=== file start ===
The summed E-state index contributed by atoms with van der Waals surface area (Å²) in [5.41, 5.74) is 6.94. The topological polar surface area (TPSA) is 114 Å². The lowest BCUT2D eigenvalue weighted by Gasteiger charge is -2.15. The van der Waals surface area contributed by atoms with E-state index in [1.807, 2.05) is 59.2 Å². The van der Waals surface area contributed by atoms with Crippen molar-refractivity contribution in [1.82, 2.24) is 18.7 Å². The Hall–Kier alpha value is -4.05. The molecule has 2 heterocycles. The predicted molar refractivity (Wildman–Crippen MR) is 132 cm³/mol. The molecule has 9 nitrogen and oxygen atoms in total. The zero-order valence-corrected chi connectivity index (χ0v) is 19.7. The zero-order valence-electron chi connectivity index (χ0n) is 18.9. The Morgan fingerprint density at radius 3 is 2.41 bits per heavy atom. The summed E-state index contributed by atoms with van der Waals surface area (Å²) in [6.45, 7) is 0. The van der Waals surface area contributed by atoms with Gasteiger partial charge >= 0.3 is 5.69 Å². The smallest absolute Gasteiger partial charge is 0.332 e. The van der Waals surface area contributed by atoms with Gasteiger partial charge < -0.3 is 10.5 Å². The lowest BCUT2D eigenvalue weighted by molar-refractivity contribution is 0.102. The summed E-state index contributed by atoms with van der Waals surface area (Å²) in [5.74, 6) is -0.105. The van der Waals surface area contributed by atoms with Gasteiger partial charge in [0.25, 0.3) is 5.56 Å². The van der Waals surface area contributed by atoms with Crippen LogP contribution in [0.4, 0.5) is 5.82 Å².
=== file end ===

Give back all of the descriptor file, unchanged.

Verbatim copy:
The summed E-state index contributed by atoms with van der Waals surface area (Å²) in [5.41, 5.74) is 6.94. The topological polar surface area (TPSA) is 114 Å². The lowest BCUT2D eigenvalue weighted by Gasteiger charge is -2.15. The van der Waals surface area contributed by atoms with E-state index in [1.807, 2.05) is 59.2 Å². The van der Waals surface area contributed by atoms with Crippen molar-refractivity contribution in [1.82, 2.24) is 18.7 Å². The Hall–Kier alpha value is -4.05. The molecule has 2 heterocycles. The predicted molar refractivity (Wildman–Crippen MR) is 132 cm³/mol. The molecule has 9 nitrogen and oxygen atoms in total. The zero-order valence-corrected chi connectivity index (χ0v) is 19.7. The zero-order valence-electron chi connectivity index (χ0n) is 18.9. The Morgan fingerprint density at radius 3 is 2.41 bits per heavy atom. The summed E-state index contributed by atoms with van der Waals surface area (Å²) in [6.45, 7) is 0. The van der Waals surface area contributed by atoms with Gasteiger partial charge >= 0.3 is 5.69 Å². The smallest absolute Gasteiger partial charge is 0.332 e. The van der Waals surface area contributed by atoms with Gasteiger partial charge < -0.3 is 10.5 Å². The lowest BCUT2D eigenvalue weighted by molar-refractivity contribution is 0.102. The summed E-state index contributed by atoms with van der Waals surface area (Å²) in [5.74, 6) is -0.105. The van der Waals surface area contributed by atoms with Gasteiger partial charge in [0.25, 0.3) is 5.56 Å². The van der Waals surface area contributed by atoms with Crippen LogP contribution in [0.4, 0.5) is 5.82 Å².